In his Biographia Literaria, Samuel Taylor Coleridge coined the famous phrase “willing suspension of disbelief,” which he called “poetic faith.” In modern terms, this is the human trait that allows us to weep as a movie actor pretends to die. It causes us to jump in fright at the flickering image of a monster on a TV screen.

Poetic faith is a trait that serves a teacher well. The effective teacher looks at every student and thinks, “I believe that if I make the right instructional decisions and follow the right approach for you as an individual, you will succeed, despite all that stands in the way of that success. If I look long enough, I will find the path to your success.” The effective teacher searches education literature for strategies that will lead to that success.

In Disrupting Class: How Disruptive Innovation Will Change the Way the World Learns, Clayton Christensen predicts that technology and online education will transform education because it will enable the teacher to identify student learning needs and take the appropriate steps to meet those needs. That cannot happen, though, until teachers fully believe there is a reason to make that effort.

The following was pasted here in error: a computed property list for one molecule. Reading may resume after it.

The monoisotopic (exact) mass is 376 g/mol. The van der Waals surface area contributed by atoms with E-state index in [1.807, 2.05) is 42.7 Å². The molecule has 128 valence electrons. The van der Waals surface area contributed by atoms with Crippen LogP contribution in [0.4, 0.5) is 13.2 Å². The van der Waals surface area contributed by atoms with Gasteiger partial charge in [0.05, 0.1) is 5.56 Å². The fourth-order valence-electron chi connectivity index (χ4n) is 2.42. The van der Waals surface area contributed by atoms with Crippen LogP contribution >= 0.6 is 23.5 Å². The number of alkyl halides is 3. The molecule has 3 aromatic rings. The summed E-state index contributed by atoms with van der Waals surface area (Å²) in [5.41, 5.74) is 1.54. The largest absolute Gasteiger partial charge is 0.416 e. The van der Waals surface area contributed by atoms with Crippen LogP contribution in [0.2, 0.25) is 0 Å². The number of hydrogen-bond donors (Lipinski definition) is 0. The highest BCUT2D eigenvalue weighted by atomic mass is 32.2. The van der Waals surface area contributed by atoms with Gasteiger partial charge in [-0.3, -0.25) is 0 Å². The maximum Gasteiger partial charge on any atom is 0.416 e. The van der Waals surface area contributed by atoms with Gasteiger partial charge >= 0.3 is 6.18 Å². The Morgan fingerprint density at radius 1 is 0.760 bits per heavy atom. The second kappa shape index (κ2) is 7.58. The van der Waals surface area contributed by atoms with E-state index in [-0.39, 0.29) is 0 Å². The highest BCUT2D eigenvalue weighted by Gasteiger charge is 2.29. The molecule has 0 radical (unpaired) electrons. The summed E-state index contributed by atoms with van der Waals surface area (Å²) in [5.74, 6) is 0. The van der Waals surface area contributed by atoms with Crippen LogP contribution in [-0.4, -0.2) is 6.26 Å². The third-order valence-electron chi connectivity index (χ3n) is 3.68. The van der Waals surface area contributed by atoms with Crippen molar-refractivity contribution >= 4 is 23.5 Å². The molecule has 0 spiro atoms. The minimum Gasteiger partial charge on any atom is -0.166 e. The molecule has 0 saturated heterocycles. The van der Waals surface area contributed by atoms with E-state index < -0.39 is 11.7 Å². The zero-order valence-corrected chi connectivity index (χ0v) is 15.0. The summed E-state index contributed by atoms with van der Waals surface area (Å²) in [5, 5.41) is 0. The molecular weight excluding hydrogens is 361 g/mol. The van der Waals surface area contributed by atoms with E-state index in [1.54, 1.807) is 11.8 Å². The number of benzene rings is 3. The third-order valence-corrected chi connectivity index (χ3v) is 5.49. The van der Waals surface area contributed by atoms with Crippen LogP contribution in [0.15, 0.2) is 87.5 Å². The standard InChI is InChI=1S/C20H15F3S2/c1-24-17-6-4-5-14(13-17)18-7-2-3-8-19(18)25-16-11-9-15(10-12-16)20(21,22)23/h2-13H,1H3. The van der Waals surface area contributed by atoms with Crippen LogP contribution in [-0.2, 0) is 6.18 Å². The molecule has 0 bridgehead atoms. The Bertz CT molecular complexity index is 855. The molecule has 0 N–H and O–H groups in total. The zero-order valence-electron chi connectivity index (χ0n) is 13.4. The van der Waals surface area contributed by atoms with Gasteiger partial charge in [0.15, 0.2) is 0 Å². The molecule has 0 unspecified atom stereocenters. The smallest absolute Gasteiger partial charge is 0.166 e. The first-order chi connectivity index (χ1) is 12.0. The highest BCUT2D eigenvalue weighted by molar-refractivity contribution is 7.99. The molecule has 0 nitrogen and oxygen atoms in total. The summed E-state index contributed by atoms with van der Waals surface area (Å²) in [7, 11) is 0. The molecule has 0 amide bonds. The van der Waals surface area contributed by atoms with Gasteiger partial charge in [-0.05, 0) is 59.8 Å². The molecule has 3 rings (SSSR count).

Technology Must Be Based on Quality Instructional Practice

adsit80By John Adsit
Staff Writer
5 November 2008

Four decades ago the Coleman Report examined student achievement and concluded that the primary factors for student success belonged to the student—ability and socioeconomic status. The school could not control those conditions of success. Recent research has revealed the fatal methodological flaw in the Coleman study and reversed those findings. The primary factor in student success is now believed to be that student’s teacher.

Coleman compared the average results of schools, without comparing the results of individual teachers within those schools. I once participated in an internal study for a school district. Students had taken a pilot writing assessment in grades 4, 8, and 10. The average results for each of the schools was about the same, and they were consistent with what would be expected for the socioeconomic status of the area—something over 50% of the students were proficient or better. Our research team had access to the raw data, though, and the results were startling. Many of the teachers had more than 80% of their students rated as proficient, and some had 100% proficient. Many of the teachers had fewer than 20% proficient, and some had none at all. (These were all heterogeneous classes.) Not a single teacher had results between 20% and 80%.

Because of this huge disparity in results, it was easy to tell which teachers were in each group when we analyzed the anonymous surveys. Most interestingly, 100% of the low-performing teachers believed that academic success depended upon the abilities of the student, and 100% of the high performing teachers believed that the teacher could make any student successful by applying appropriate instructional techniques to meet that student’s needs.